The Yankees spent most of their offseason money on improving their starting rotation with the likes of CC Sabathia and A.J. Burnett. They decided to leave their bullpen as it was from the previous season, and simply promote from within the organization.
When they broke camp to start the season, the Yankees felt like they were in a good place with their bullpen.
Boy were they wrong.
The Yankees' pitching situation has been complicated by many factors.
First, the starting rotation has been less than stellar, and the bullpen has been used more in the beginning of the season than anyone planned.
Second, the injury to Chien-Ming Wang has put more pressure on the bullpen. Wang is the type of pitcher that can almost always be counted upon to go seven or eight innings per start. His hip injury caused him to be extremely ineffective. He could not go deep in his starts, and the bullpen was left to clean up his messes a lot early than expected.
However, the biggest blow to the bullpen has been the injury to Brian Bruney. Before Bruney was placed on the DL two weeks ago, he was Girardi's most reliable pitcher out of the bullpen other than Mariano Rivera.
In nine games, Bruney had a 2-0 record with a 3.38 ERA. He'd given up three hits, no home runs, walked two, and struck out twelve.
The rest of the 'pen has not been so reliable.
The biggest offender is Damaso Marte. The lefty specialist has been awful in the seven games he pitched. He was 0-1 with a bloated 15.19 ERA. Marte gave up nine hits, three which were home runs, walked three, and struck out six.
Marte's ineffectiveness could be due to pain he's been feeling in his shoulder, which caused the Yankees to place him in the DL just a couple of days ago.
Jose Veras, who was very reliable for the Yankees last year has been anything but that this season. Veras has had moments of brilliance like when he pitched those three innings against the A's in the 14-inning game against Oakland.
Despite that, in 12 games, Veras is 1-1 with a 7.62 ERA. He's given up nine hits, but worse than that, he's walked nine and struck out ten. For a guy with has such a great fastball, his inconsistency has been his undoing.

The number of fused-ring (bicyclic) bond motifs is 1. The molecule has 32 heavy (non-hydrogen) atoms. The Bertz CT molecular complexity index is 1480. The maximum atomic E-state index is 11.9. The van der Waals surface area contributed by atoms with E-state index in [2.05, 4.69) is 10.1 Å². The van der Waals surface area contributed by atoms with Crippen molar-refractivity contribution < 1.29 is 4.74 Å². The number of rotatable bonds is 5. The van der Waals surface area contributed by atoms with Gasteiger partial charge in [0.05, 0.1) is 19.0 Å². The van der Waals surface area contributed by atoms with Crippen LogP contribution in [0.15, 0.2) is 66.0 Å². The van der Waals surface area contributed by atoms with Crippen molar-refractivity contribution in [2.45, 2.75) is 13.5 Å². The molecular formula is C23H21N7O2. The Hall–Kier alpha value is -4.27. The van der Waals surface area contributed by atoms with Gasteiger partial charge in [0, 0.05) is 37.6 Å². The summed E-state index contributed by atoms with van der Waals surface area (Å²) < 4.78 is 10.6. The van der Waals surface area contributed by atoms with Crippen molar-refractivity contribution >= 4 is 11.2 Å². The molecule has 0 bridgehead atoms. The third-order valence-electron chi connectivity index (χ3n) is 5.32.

Edwar Ramirez, another guy who pitched well for the Yankees last year hasn't fared as poorly as Veras, but hasn't been so great himself. In 10 games, Ramirez has a 5.06 ERA and has surrendered 10 hits, 11 walks, and 10 strikeouts. Ramirez has a killer breaking ball, but he often goes to it too much, and hitters tend to figure him out too quickly.
Jonathan Albaladejo, Mark Melancon, Phil Coke, and David Robertson have been hit or miss. Girardi has been going to Albaladejo and Coke the most as of late. Yet, Albaladejo has given up 15 hits, three which were home runs. He only has five strike outs in 12 appearances.
Coke might have the lowest ERA of the group at 3.38, but the lefty pitcher has given up nine hits (including the go ahead home run to Carlos Pena as I'm writing this) and has walked four.
Robertson and Melancon can't get a whole lot of the blame because they were just recalled over the past week and a half. Melancon has been tabbed by the Yankee organization as being the next Mariano Rivera, and based on the way he pitched in Triple A, his high ERA of 5.40 and his five walks are likely a result of nerves.
Robertson hasn't been used all that often, and has managed to surrender no home runs and has struck out seven in just four appearances.
Even Mariano Rivera has struggled slightly. Mo gave up the game tying home run to Jason Bay when the Yankees were at Fenway Park two weeks ago, and then had Curtis Granderson hit a three-run home run off of him a few days later in Detroit that almost cost the Yankees the game.
All of these things are what's making Joe Girardi hold his breath every time the call to the bullpen has to be made. The lack of stability in the bullpen is also what's making people wish Joba Chamberlain was back in the bullpen. Chamberlain was a legitimate bridge to Mo and had no trouble getting hitters out with his 99 mph fastball or his 88 mph change-up.
Girardi hasn't managed the relievers the way that a lot of people think he should, nor has he been able to find the right combination of pitchers to secure a Yankee lead.
Having a starting rotation that isn't living up to expectations isn't easy to deal with, but somehow having a bunch of ineffective relievers that can't stop the bleeding or hold a lead is somehow much worse.
Right now, a lot of Yankee fans are wishing that Jeff Nelson, Mike Stanton, and Graeme Lloyd were still around because they were they types of pitchers that made a bullpen look good.